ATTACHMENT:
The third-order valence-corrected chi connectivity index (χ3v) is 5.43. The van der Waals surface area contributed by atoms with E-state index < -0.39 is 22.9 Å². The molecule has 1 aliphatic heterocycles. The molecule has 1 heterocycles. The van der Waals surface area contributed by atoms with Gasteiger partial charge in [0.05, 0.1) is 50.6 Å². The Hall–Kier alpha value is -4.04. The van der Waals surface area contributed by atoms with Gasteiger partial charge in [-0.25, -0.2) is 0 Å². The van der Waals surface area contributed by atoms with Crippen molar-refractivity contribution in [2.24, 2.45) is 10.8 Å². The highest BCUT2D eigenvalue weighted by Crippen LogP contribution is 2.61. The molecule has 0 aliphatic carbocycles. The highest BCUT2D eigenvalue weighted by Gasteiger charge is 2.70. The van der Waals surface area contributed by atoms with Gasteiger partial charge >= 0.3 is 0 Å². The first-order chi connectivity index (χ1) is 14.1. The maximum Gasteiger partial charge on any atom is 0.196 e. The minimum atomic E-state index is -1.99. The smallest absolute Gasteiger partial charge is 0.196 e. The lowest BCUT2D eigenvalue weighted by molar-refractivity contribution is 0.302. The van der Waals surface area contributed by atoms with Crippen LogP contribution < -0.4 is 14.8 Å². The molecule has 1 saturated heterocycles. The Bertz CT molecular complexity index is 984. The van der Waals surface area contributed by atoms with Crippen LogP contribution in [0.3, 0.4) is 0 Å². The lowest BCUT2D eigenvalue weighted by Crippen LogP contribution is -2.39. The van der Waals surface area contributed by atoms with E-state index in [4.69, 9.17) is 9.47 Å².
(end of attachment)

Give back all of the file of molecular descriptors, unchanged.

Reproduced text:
The third-order valence-corrected chi connectivity index (χ3v) is 5.43. The van der Waals surface area contributed by atoms with E-state index < -0.39 is 22.9 Å². The molecule has 1 aliphatic heterocycles. The molecule has 1 heterocycles. The van der Waals surface area contributed by atoms with Gasteiger partial charge in [0.05, 0.1) is 50.6 Å². The Hall–Kier alpha value is -4.04. The van der Waals surface area contributed by atoms with Gasteiger partial charge in [-0.25, -0.2) is 0 Å². The van der Waals surface area contributed by atoms with Crippen molar-refractivity contribution in [2.24, 2.45) is 10.8 Å². The highest BCUT2D eigenvalue weighted by Crippen LogP contribution is 2.61. The molecule has 0 aliphatic carbocycles. The highest BCUT2D eigenvalue weighted by Gasteiger charge is 2.70. The van der Waals surface area contributed by atoms with Gasteiger partial charge >= 0.3 is 0 Å². The first-order chi connectivity index (χ1) is 14.1. The maximum Gasteiger partial charge on any atom is 0.196 e. The minimum atomic E-state index is -1.99. The smallest absolute Gasteiger partial charge is 0.196 e. The lowest BCUT2D eigenvalue weighted by molar-refractivity contribution is 0.302. The van der Waals surface area contributed by atoms with Crippen LogP contribution < -0.4 is 14.8 Å². The molecule has 1 saturated heterocycles. The Bertz CT molecular complexity index is 984. The van der Waals surface area contributed by atoms with Crippen LogP contribution in [0.3, 0.4) is 0 Å². The lowest BCUT2D eigenvalue weighted by Crippen LogP contribution is -2.39. The van der Waals surface area contributed by atoms with E-state index in [4.69, 9.17) is 9.47 Å².